line.orange.700PV High Gets Campus Officer With Many Life Experiences
seakings.100• Palos Verdes High School has new School Resource Officer patrolling campus.

From minor league baseball to the Los Angeles Police Department and to Lakewood High School, Steven Moses’ journey has taken him to Palos Verdes High School as a School Resource Officer (SRO).
Moses hopes to gain the trust of the student body and maintain a symbiotic relationship between community and safety as he aims to become a familiar and reliable face on campus.
Moses’ roots can be traced back to the South Bay, as a graduate of Cypress High School and Cerritos College.
“I made choices along the way,” said Moses of his time in high school. “There were drugs; there were cigarettes; there was drinking. I chose the path of sports and education. I made a conscious choice to stay away from all the other bad stuff. I tend to think that’s a big reason why I prospered, and some of my friends didn’t.”
mosesShortly after his time at Cerritos College, he received a scholarship to play baseball at Arizona State University, which would lead him to be drafted in the ninth round by the Philadelphia Phillies. For the next five years, he traveled across the nation playing minor league baseball, four years spent with the Phillies and one with the Cleveland Indians.
“It was a whole lot of fun,” said Moses. “Can you imagine playing baseball … and getting paid for it?”
As fun as the experience was, being a player in the minor league circuit came with its own set of challenges. The MLB is notorious for putting players through a strenuous training and game schedule, and Moses felt the effects, working a job during the off-season to keep himself afloat.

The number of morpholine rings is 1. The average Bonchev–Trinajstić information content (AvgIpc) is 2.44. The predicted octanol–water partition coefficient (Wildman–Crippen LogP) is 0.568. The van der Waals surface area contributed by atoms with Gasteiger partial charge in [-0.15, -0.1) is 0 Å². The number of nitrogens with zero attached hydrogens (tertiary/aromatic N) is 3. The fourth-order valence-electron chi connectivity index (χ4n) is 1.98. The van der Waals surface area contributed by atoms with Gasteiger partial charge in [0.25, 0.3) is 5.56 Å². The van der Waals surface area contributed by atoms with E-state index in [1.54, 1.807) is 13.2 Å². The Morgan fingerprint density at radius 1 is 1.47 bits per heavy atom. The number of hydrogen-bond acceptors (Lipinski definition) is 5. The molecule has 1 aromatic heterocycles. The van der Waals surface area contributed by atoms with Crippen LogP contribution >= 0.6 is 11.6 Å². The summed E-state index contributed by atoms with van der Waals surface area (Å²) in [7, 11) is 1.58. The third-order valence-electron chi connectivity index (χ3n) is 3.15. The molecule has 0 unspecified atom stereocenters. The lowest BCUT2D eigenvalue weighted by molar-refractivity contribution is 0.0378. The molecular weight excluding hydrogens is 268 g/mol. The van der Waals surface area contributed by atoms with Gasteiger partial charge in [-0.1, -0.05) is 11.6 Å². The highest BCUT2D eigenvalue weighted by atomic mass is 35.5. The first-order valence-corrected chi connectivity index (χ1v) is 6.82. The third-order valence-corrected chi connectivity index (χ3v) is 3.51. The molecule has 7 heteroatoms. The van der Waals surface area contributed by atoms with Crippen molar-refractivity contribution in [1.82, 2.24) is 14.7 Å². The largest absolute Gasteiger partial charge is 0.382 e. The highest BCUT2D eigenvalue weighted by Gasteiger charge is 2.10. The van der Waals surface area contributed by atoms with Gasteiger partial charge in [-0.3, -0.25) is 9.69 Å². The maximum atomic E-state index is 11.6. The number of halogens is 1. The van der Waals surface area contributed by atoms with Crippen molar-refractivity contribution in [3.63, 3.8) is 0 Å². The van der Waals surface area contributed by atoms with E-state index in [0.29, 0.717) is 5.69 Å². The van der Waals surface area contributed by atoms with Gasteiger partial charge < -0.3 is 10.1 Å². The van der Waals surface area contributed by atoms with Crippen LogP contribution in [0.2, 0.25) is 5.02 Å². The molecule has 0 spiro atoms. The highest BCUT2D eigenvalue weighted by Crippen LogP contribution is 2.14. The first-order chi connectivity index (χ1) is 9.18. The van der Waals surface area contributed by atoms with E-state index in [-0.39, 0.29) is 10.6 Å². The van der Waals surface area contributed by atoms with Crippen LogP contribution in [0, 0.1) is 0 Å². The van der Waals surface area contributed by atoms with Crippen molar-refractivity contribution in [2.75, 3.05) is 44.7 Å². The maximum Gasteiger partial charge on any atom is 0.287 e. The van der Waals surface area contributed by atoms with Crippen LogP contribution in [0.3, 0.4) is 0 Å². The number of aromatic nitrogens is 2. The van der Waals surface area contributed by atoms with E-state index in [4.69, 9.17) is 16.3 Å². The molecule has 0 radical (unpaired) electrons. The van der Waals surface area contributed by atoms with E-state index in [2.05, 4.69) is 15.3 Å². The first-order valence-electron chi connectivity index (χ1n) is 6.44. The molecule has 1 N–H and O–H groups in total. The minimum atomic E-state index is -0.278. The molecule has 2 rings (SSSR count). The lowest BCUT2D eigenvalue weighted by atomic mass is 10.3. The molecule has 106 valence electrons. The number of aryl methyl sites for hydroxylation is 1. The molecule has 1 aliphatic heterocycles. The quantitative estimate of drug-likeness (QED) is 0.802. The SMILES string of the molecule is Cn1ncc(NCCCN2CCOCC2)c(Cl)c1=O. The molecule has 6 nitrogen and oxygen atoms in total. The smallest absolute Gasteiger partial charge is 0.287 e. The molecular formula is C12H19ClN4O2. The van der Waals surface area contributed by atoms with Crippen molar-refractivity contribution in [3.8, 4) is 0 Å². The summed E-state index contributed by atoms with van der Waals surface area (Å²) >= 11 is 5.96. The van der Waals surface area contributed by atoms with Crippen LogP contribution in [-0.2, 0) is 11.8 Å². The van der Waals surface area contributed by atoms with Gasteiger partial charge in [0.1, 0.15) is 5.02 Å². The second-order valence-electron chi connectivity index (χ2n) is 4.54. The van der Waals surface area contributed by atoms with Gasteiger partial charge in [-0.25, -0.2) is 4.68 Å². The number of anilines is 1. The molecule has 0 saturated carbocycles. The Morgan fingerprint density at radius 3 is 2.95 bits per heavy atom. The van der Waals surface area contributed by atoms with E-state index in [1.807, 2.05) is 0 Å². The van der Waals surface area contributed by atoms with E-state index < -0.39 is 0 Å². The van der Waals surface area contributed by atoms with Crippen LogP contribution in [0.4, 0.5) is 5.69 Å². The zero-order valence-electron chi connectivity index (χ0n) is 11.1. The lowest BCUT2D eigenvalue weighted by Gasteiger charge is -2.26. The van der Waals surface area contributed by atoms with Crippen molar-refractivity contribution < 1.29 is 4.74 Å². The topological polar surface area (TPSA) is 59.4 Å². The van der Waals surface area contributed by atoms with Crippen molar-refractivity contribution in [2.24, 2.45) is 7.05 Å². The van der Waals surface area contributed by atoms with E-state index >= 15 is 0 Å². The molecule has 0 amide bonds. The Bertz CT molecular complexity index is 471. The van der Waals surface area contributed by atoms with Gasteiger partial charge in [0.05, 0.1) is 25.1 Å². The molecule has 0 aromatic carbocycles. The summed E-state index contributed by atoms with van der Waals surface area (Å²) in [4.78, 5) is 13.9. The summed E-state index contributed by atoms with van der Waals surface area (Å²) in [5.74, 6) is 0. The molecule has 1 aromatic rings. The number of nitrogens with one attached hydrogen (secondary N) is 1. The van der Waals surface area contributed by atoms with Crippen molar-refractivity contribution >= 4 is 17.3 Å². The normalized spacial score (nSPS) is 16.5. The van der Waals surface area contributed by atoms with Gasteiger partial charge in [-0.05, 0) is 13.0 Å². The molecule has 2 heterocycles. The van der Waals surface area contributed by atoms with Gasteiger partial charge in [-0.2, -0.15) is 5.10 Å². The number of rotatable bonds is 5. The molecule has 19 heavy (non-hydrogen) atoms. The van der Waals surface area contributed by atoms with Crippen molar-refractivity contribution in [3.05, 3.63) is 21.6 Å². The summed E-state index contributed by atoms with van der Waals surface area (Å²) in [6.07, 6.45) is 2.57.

After his fifth season came to a close, he decided to retire. With a family to support, he finished his college education at Long Beach State University and decided to pursue law enforcement, working for the Los Angeles Police Department for 30 years, reaching the rank of sergeant.
“A lot of the people I worked with were ex-athletes out of college, high school or some [were] professionals, so it replaced competitive sports perfectly,” said Moses. “It’s like any other job - you want to do well and thus you create your own competition.”
Students’ reactions have been mixed with the additions of SROs on Palos Verdes Peninsula Unified School District high school campuses, but some students believe that the district’s efforts to ensure a safe campus are a step in the right direction, especially after PVHS was on lockdown after a threat was called into the school last school year.
“I think that it’s a great thing because the lockdown went on for longer than it should have and that scared a lot of students,” said junior Armaan Jhangiani, “So to have one (SRO) on campus probably eases students safety concerns knowing that someone is going to try and protect them.”
For Moses, he plans on proving that he is worthy of earning skeptics and the student body’s trust at large, along with bringing decades of experience as an officer and as an SRO at Lakewood High School to the job.
“Trust does not happen overnight,” Moses said. “I’ll deal with students that violate my trust, and the trust of their fellow students as well… This is supposed to be a safe haven, a learning environment. I’m here to help with that, but at the same time, I’m here to bridge the gap between law enforcement and helping a kid get to the next level.”

Announcements 450.100.pvsports 450.115.gallery
450.60.podcast

The Latest Edition No. 252

Video Webcast KQH 2018

Our Supporters200 delio200 bco200 malaga200 rhp200 stroh200 pvnet200 jdfactors200 george200 gilligan200 trotter200 heritage200 rhcds200.joyful200 pvld200 peaceland